JSC: Let’s talk to your characters for a minute – what’s it like to work for such a demanding writer?
GAIR: An honor and a pleasure working for such a talented writer.
MIKA: Is he listening? No? Help us! The man’s insane! He lopped off my arm twice!
GAIR: He’s killed me three times I think, so far. Also, I always end up naked for some reason.
MIKA: He is not ok.
JSC: As a child, what did you want to be when you grew up?
AS: According to my nine-year old journal (edited in red, of course), I wanted to be a paleontologist or a musichan (sic). I find it indicative of my peculiar intellect that of the two words I misspelled “musician.”
Though my dream of studying dinosaurs remains unfulfilled, I am an accomplished musician. I toured internationally, played for as many as 20,000 in a crowd, won two Minnesota Music Awards, and produced or played on too many albums to remember. I play only a few gigs a month these days, but I record a lot of stuff for my Patreon. (patreon.com/adamstemple)
JSC: If you had the opportunity to live one year of your life over again, which year would you choose, and why?
AS: It would be the year before I got sober. I’d get sober a year earlier and avoid the bottoming out I did that year.
JSC: What qualities do you and your characters share? How much are you like them, or how different are they from you?
AS: I try to write completely unique characters. And then my first novel was about a self-obsessed musician with a drug problem. I thought I’d finally done it with the three POV characters in Bad Company (a thriller due out early next year) none of whom were remotely like me: a sociopathic hitman, a frustrated journalist working as a weather girl, and a nerdy scientist. It was only after finishing the novel that I realized I’d split my personality into three distinct characters.
JSC: What are you working on now, and what’s coming out next? Tell us about it!
AS: I’m nearing the end of the third and final Mika Bare-Hand book, Threll. I’m still aiming to get it out this fall, but it’s looking more like a winter release. Mika is a grandfather, Gair is possessed, and once again, forces from the murky depths of history and legend are rising to destroy the world of man.
Bad Company, the above-mentioned thriller with the three me POVs, just needs a copyedit but I want to finish up this trilogy first.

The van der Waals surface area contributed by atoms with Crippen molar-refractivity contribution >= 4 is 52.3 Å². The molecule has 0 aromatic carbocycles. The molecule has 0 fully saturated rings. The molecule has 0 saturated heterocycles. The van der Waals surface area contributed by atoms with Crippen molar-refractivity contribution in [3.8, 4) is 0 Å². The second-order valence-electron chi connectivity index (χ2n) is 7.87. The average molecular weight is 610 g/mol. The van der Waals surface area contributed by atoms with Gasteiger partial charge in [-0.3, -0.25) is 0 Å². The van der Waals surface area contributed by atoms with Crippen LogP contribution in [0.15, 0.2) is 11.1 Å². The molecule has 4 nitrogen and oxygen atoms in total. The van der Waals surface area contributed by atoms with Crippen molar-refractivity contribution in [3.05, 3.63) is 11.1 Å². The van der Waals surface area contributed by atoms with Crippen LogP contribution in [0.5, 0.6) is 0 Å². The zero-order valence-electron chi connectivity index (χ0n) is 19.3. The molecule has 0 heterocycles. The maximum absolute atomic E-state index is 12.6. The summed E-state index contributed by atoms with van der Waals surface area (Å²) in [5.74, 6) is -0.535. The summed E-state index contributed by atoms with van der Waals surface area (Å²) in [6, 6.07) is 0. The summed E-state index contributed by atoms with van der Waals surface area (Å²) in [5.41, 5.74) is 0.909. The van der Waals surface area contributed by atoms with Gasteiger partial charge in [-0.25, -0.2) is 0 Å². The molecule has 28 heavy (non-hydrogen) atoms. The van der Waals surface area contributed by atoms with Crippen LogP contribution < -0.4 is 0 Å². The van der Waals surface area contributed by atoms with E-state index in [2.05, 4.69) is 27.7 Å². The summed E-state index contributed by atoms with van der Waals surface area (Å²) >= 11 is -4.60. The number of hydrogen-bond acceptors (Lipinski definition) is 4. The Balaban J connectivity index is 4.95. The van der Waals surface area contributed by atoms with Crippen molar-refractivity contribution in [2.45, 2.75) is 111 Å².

On other fronts, I had a story come out in Clarkesworld and continue to write short stories and poetry. I have about a dozen things on submission right now. I’m working on a YA superhero novel with a coauthor that we’re going to selfpub and my agent is shopping the first book in a secondary world epic fantasy trilogy.
And now for Adam’s new book: Galloch:
When Gair is attacked, Mika doesn’t hesitate to jump in and help. But it lands him in a complicated conflict with drug syndicates and freedom fighters. Meanwhile, the Gallochs emerge from underground for the first time in centuries and wipe out the entire clan of Dusters that had adopted Mika’s wayward son, Ferran. From the back alleys of Buanfar to the walls of Castle Helskar in the south, Mika must unwind the tangled threads of conspiracy and conquest to discover from what direction danger lies. And stop it before it consumes the world.
By midday the next day, Gair hadn’t returned.
“Brom’s bursting bollocks,” I muttered.
“What is it, Mika?” Jehanna asked.
“Gair said he’d come back.”
Jehanna looked thoughtful for a second. “There’s not likely to be a good reason for that, is there?” I shook my head. She didn’t hesitate. “I’ll help you with your mail.”
“Give it a few hours. Maybe he’s sleeping one off.”
“You think that’s likely?”
“No.” Despite his current lifestyle, Gair retained a soldier’s habit
of being up with the sun no matter what shape he was in or how little he’d slept.
“The mail then.”
I accepted Jehanna’s assistance in getting my mail shirt over my head. Even with the adjustments we’d had a blacksmith make to accommodate my missing limb, it wasn’t easy to get into. Hung well on me once it was on, though. She looped a belt and sword around me, as well, and I felt the hilt of Heftraas’s etched blade. Death, revenge, and a long journey finished. Rest easy, you mad, murderous half-breed. You paid more than mawrkriss for your betrayal. I hope you’re curled up next to Brom’s giant paw even now.
There was no tingling in my fingers when I touched the sword. I was the Last Scion, the final descendant of Hagganson One-Arm, Destroyer of Gods, before my sons, but since betraying his demands to kill Alain, I had been stripped of my powers and prowess. I wouldn’t know for sure until I drew the weapon, but it seemed it would just be plain metal in my hand. I wasn’t disappointed. My legacy had brought me more pain than victories, even though the last battle had been for the fate of the world.
I would trade the entire world and everyone in it to have my sons back hale and whole.
But as no one was offering me that bargain, I kissed my wife on her forehead and left for town to see if I could find a giant bald needle in the haystack of Cairburn.